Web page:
Lamb v. District Court, 2010 MT 141 Supervisory control is an appropriate remedy where a District Court stays a bad faith action until the underlying workers’ compensation claim is resolved, and the stay, which is not appealable, will last indefinitely since the claimant will likely require ongoing medical care the rest of her life.  The stay is effectively permanent and tantamount to an injunction, halting all proceedings in the bad faith action and causing a gross injustice to the claimant.


Hegg v. Montana State Fund [10/10/16] 2016 MTWCC 14 The remedy in a case in which workers’ compensation benefits are insufficient to uphold the quid pro quo is to strike the employer’s exclusive remedy defense and allow the employee to proceed with a tort claim – a decision that is solely within the province of the district court in a civil action against the employer.  Where this Court cannot grant the claimant the remedy she seeks – i.e., to increase the amount of her benefits to an amount that would be sufficient – it will not rule on the claimant’s substantive due process challenge against § 39-71-721(2), MCA.

Moreau v. Transportation Ins. Co. [04/08/14] 2014 MTWCC 9 Petitioner, the personal representative of the claimant’s estate, is not entitled to receive the cash value of the medical care which the claimant received and which was paid for by the Libby Medical Plan, which refused Respondent’s attempt to reimburse it.  There is no indication that the Libby Medical Plan has sought or will ever seek reimbursement for the funds it spent on the claimant’s case, and therefore awarding Petitioner the amount would allow a double-recovery.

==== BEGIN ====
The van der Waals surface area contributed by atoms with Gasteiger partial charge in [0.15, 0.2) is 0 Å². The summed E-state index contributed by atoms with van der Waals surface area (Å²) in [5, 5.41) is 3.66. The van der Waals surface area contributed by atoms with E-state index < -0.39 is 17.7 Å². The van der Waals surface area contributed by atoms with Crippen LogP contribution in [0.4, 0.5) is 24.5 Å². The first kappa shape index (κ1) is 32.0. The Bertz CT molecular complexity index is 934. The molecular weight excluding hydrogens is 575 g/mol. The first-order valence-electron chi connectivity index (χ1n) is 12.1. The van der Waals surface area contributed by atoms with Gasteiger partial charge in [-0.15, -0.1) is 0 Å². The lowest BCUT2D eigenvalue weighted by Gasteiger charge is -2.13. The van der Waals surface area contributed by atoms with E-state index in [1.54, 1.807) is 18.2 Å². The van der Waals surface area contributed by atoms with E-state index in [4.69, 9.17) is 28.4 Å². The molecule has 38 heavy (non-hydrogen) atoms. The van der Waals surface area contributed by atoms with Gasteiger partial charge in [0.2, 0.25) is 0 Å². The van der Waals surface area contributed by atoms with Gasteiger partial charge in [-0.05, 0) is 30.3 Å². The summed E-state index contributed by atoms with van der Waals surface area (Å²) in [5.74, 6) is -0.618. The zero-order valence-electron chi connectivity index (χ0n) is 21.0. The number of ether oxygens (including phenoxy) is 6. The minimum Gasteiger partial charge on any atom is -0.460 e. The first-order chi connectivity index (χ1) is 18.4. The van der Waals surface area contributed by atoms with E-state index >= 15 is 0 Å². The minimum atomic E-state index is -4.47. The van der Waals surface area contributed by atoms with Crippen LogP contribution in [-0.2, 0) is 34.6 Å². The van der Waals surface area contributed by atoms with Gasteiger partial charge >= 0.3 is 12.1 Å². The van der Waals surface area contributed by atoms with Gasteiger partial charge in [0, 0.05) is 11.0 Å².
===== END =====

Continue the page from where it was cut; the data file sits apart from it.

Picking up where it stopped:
Peters v. American Zurich Ins. Co. [02/11/14] 2014 MTWCC 4 Where the Court ruled in Petitioner’s favor that he was entitled to have his annual bonus included in his average weekly wage calculation regardless of whether it was paid in the last four pay periods, the Court found no further relief to offer Petitioner when Petitioner asked the Court to reconsider its decision on this issue.

Montana State Fund v. Simms [12/29/10] 2010 MTWCC 41  The Court concluded that an appropriate remedy for State Fund’s dissemination of surveillance footage in violation of the Criminal Justice Information Act would be to exclude from evidence the opinion letter of a treating physician who viewed the surveillance footage and to preclude the consideration of any opinions derived from an IME panel to whom the treating physician’s letter was disclosed.
Thompson v. State of Montana and Liberty Northwest Ins. Corp. and Montana State Fund [04/28/06] 2006 MTWCC 19 Intervenor’s argument that if a remedy does not appear in the annotations, it must not be a permissible remedy, is not only a questionable conclusion, it is also an erroneous statement of fact. Remedies aside from “nondisclosure” are included in the annotations to Mont. Const., Art. II, § 10.
Thompson v. State of Montana and Liberty Northwest Ins. Corp. and Montana State Fund [04/28/06] 2006 MTWCC 19 Although § 39-71-2905, MCA, states that the penalties and assessments allowed against an insurer under chapter 71 are the exclusive penalties and assessments that can be assessed by the WCC against an insurer for disputes arising under chapter 71, when the respondent in a declaratory judgment action is not an insurer, the WCC is not constrained to the penalties and assessments allowed against insurers under chapter 71.
Beyl v. Liberty Northwest Ins. Corp. [12/21/00] 2000 MTWCC 75 Where a claimant presents persuasive evidence from an independent medical examiner that he needs surgery, but the IME physician is unwilling to do the surgery because he believes it would be a conflict of interest to assume the role of claimant's treating physician, and where no other physician has agreed to do the surgery, claimant shall have a reasonable, but not open-ended, time to find a surgeon willing to do the surgery.